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Arts & Culture

“Next to Normal” grapples with mental illness, grief

Sock & Buskin musical offers moving performances, showcases complex relationships

Staff Writer
Monday, November 5, 2018

Sock and Buskin’s latest show, “Next to Normal,” focuses on a woman facing grief and living with bipolar disorder. The show will run until Nov. 11.

“Next to Normal,” running Nov 1-11 at the Stuart Theater, features a raw and moving story delivered by outstanding student actors. Sock and Buskin’s latest show revolves around Diana Goodman, a woman who struggles with bipolar disorder and grief. The curtain opens on her, and audience members are immediately aware of the intricacies of her relationships with her family: supportive husband Dan, overachieving daughter Natalie and manipulative son Gabe. As the musical progresses, the audience quickly realizes that Diana’s relationship with her supposedly 18-year-old son Gabe is actually a mirage — her son died when he was an infant. Throughout the play, as Diana tries to confront her own grief, her family is forced to come to terms with the problems that afflict their own lives.

The musical, directed by Addie Gorlin GS, a graduate student from the Trinity/Brown program, provided excellent performances that moved the audience, prompting tears and a standing ovation at the end of the show. Temma Schaechter ’21 and Jimmy Damore ’19.5 played Diana and Dan, respectively, and were especially exceptional performances. Kayla Kirk ’19 as Natalie impressed with a convincing interpretation of a teenager grappling with her romantic life, mental health and family relationships. Schaechter portrayed Diana with nuance, supported by her incredible voice. Dan’s kind frustration with his wife’s illness was always evident in Damore’s performance.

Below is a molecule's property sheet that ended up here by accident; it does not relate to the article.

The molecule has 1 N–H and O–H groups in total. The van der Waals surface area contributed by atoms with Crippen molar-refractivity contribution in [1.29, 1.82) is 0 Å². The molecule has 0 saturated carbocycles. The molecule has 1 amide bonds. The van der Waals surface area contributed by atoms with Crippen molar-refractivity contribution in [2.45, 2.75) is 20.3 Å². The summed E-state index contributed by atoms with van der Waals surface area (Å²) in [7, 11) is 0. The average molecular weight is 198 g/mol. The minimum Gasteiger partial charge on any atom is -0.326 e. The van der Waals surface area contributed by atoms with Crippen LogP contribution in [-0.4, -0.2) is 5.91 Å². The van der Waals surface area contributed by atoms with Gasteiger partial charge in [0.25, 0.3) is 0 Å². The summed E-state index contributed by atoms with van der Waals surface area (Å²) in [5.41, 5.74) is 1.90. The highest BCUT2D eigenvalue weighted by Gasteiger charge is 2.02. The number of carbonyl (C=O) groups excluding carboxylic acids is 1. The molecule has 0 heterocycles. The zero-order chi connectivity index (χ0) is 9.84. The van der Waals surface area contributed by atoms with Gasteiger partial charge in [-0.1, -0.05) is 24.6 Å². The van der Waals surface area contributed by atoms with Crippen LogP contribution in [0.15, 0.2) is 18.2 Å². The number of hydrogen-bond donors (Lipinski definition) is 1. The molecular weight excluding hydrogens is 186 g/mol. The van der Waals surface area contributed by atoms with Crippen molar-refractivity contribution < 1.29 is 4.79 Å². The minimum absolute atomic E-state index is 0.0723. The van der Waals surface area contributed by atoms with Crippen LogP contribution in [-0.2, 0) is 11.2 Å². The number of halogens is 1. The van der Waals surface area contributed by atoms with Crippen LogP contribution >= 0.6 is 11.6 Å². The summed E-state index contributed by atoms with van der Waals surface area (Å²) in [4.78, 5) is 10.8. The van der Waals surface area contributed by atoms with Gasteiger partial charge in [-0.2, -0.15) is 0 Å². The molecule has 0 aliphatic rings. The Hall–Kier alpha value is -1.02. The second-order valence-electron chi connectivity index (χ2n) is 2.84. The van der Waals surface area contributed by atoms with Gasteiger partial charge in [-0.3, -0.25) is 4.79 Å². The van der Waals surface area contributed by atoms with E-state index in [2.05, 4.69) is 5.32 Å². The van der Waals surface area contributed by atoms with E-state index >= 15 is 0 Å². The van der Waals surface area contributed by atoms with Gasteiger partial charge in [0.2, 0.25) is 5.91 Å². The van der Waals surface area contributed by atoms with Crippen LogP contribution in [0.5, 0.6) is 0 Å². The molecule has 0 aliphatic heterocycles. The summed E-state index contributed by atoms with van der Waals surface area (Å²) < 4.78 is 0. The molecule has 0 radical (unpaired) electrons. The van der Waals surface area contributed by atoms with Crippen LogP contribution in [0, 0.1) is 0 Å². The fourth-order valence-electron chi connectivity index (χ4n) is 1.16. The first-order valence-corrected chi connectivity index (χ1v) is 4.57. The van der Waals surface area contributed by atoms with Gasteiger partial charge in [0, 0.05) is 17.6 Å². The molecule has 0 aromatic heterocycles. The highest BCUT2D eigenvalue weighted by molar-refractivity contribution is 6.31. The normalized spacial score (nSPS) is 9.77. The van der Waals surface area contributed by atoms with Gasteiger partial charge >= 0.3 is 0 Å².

The music — like the story — is powerful and uninhibited. The characters explain themselves without affectation or farce, and quick changes in perspective or emotion are matched by sudden shifts in the music, often without interludes. The soundtrack does not fade from one song to the next, and these abrupt transitions create an auditory link between the sincerity of the charactrs and the tumult of the score.

The set design is inspired, versatile and adds to the show both symbolically and emotionally. The white two-story house made of almost transparent material allowed the lighting to determine the tone of the stage. When emotions run high, the entire set is enveloped in red or purple light, and the transparency of the walls gives the audience glimpses into secret actions of characters. Built as a circular platform, the set periodically moves to signal shifts in temporality in the play. Several times during the show, the set rotates continuously during a song to highlight passion or confusion as some characters stand on the stable part of the stage while others are caught up in the spiraling circle.

On Friday evening after the performance, Leon J. Hilton, assistant professor of theatre arts and performance studies, facilitated a discussion with Rendueles Villalba, clinical associate professor of psychiatry and human behavior at Alpert Medical School, and Linda Welsh, a psychologist at counseling and psychological services.  The discussion focused on the depiction of mental illness in the show and in theater generally. Villalba and Welsh clarified some aspects of the show, explaining subtleties of bipolar disorder and grief. Villalba appreciated the three-dimensional perspective of the lead character. He had previously worried that she might end up being  portrayed as a “caricature of the (Diagnostic and Statistical Manual of Mental Disorders),” he said. Both Villalba and Welsh noted the ways that theater can allow for the destigmatization of topics generally considered difficult to discuss, such as mental illness.

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